Thomas Bloor studied Fine Art at North East London Polytechnic in the 1980s. After graduating he helped set up The Changing Room Gallery in Walthamstow, showing work by local artists and communitiy groups. He became increasingly interested in the narrative content of his paintings and bas-reliefs and in the mid 1990s he began writing children's fiction. His first book, The Memory Prisoner, was published in 2000 and subsequent titles include The House of Eyes and Worm in the Blood. More recently he has written for theatre and performance. Plays include The Flower Maker's Tale first shown in London in 2018 and Night on the Field of Waterloo, which premiered in Manchester, 2013. He wrote and produced a multi-media project Jellicoe's Dispatch or Mermaids of Jutland in 2015/16. Thomas Bloor has built puppets and theatre props and he continues to write, and to draw and paint and make relief constructions. He also writes songs, makes audio recordings, and short films.
A varied output then, but with a united interest in narrative and story-telling. This website is here to provide a platform for information on a range of these creative projects.
Thomas Bloor's latest piece for theatre, The Flower Maker's Tale, was performed in London in 2018. Five years earlier, when his first play Night on the Field of Waterloo was accepted for performance at the 24/7 Theatre Festival in Manchester, 2013, he co-founded the informal production company Near Run Thing. Near Run Thing is a loosely organised, family-based group, set up to produce Night on the Field of Waterloo and any subsequent performance-based projects. Other Bloor family members involved in the group include visual artists Jo Bloor and Elaine Bloor, and actor and director Louise Bloor. Near Run Thing projects have also included other arts practioners, actors, technicions, puppeteers and theatre directors from all around the country.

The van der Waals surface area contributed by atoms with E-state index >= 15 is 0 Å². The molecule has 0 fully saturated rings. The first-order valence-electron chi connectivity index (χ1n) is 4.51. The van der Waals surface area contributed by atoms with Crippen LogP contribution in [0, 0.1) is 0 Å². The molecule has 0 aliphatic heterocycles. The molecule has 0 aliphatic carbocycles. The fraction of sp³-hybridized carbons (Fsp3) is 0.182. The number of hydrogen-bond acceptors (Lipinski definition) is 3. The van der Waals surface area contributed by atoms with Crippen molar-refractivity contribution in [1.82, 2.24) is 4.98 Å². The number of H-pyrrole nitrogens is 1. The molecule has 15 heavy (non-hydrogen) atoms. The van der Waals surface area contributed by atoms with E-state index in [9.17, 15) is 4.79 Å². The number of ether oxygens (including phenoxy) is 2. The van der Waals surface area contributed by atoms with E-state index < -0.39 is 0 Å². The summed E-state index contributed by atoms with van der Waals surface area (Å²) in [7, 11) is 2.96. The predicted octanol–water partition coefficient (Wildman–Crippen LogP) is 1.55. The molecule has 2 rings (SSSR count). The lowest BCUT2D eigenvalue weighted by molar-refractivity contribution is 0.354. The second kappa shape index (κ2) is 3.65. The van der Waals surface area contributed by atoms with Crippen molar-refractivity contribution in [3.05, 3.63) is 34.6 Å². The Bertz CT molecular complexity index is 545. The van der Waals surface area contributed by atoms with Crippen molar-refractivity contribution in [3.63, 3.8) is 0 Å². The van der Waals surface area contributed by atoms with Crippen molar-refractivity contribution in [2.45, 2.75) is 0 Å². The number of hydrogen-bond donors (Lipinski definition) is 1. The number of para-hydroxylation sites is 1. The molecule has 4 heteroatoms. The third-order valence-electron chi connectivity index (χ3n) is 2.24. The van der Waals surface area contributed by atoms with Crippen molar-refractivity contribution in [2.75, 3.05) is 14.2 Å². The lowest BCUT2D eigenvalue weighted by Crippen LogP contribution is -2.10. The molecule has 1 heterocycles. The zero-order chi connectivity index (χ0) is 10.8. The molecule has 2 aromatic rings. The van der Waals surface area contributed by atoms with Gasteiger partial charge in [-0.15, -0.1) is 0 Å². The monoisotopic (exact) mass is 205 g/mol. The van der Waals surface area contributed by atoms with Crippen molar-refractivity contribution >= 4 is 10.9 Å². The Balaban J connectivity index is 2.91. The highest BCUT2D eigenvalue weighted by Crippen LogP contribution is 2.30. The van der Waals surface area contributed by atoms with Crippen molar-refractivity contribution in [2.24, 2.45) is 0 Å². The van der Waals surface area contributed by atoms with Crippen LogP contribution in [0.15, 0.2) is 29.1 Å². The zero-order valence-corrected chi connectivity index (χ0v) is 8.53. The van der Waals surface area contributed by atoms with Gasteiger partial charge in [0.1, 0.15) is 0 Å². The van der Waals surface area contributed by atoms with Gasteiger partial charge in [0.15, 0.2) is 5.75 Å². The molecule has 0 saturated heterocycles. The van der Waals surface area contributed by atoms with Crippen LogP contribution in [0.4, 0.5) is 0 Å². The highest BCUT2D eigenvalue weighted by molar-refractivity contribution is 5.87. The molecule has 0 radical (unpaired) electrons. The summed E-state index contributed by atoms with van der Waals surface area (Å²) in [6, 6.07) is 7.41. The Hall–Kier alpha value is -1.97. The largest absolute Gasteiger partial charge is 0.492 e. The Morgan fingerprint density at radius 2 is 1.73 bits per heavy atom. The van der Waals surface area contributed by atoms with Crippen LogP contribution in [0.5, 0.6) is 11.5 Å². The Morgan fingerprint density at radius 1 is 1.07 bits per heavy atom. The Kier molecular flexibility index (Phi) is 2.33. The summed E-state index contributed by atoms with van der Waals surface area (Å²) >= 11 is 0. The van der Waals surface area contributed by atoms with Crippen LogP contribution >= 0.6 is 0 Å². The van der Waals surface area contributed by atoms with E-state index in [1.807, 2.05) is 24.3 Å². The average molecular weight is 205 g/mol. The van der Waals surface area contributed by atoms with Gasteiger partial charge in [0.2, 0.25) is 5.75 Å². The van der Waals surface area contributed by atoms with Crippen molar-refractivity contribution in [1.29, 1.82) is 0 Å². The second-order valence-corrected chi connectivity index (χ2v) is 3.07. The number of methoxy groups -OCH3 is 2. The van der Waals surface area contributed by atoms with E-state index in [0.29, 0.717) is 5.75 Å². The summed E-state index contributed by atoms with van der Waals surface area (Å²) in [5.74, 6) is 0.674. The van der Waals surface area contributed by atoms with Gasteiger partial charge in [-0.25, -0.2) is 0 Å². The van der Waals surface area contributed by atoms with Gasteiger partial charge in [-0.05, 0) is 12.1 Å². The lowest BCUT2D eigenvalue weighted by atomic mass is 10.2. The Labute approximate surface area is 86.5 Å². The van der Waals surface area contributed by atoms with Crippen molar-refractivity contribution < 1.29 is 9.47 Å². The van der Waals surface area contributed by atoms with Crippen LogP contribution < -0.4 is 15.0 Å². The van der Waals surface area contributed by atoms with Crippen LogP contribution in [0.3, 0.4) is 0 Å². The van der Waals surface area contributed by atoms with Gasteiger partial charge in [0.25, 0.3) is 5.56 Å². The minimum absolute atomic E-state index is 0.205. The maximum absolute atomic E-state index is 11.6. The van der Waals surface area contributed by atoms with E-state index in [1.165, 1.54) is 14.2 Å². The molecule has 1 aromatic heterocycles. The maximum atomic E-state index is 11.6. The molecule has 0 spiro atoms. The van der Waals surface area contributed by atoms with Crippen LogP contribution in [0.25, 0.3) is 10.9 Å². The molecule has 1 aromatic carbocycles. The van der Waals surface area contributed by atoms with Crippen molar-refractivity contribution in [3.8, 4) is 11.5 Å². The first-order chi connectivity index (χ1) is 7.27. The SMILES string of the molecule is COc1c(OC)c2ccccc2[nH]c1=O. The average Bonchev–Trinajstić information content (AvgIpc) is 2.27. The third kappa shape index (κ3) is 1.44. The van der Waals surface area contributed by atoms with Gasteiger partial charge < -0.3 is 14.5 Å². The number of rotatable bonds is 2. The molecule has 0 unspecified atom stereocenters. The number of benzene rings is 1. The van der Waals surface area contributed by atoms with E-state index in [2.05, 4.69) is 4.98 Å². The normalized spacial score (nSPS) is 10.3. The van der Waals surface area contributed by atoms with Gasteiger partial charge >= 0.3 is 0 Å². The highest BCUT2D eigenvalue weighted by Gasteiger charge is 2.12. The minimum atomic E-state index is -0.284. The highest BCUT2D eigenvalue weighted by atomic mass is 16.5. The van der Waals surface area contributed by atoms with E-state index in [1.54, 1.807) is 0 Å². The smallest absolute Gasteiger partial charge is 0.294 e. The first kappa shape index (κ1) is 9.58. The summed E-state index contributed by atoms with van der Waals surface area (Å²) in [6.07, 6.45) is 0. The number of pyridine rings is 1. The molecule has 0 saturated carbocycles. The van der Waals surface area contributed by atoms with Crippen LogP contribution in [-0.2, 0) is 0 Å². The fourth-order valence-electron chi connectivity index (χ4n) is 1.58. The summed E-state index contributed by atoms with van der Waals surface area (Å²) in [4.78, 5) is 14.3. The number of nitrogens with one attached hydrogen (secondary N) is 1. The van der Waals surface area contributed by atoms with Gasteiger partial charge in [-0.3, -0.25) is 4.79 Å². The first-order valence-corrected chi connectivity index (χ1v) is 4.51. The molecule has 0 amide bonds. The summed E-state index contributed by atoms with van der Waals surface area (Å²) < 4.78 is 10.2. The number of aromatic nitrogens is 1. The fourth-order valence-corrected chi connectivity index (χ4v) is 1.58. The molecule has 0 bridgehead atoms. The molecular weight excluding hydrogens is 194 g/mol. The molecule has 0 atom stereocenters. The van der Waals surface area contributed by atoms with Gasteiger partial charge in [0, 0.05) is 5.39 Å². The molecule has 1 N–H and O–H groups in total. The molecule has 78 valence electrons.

Near Run Thing went on to produce Thomas Bloor's Jellicoe's Dispatch or Mermaids of Jutland, a multi-media project that included a live puppet-based performance at the Little Angel Theatre, Islington, in 2015.
The short play The Amazons at Troy by Thomas Bloor was performed in front of an audience as a rehearsed reading at the Sterts Arts Centre in Cornwall, in 2015.
The following titles by Thomas Bloor were published between 2000 and 2009.
Although these titles are all out of print they can still be found for sale via various online book sellers.
More details on all these books can be found on my archived website.
Thomas Bloor has enjoyed making short films since he was a boy, when he attempted to make and project his own movies using tracing paper, felt pens, a torch and a magnifying glass. He has since become a little less vigorously lo-fi in his approach. In a ten-minute video documentary made in 1997, Last of the Flower Makers, he set out to record his father's self-employed business making artificial flowers. In 2016 this film was shown at the Museum of London as part of a temporary display of flower making tools and equipment.
Thomas Bloor has shown films at various screenings in London, including at the ICA and the BFI, and has been a regular contributor to the Walthamstow International Film Festival. His three-minute tale of murder and enchantment, The Forest Bride, was short-listed for best animation at the Walthamstow International Film Festival in 2012. Based very loosely on the folk tale East of the Sun, West of the Moon, which can be found in the Virago Book of Fairy Tales, the look of this live-action shadow-puppet film was inspired in part by the work of Lotte Reineger.
Thomas Bloor has been writing songs since he was a teenager. He formed several bands with friends, playing in and around the North East London area in the late 70s, early 80s, and again in the 1990s. In recent years he has been involved in a number of home-recorded music projects.
His interest in both narrative song-writing and in sound recordings for his films and theatre pieces met with the creation of the Jutland Sound song collection, produced by Near Run Thing as part of the Jellicoe's Dispatch... project, (2015/16). Jutland Sound tells the story of the biggest sea battle of the First World War through a sequence of a dozen songs written and performed in a folk music style.
Listen to Jutland Sound
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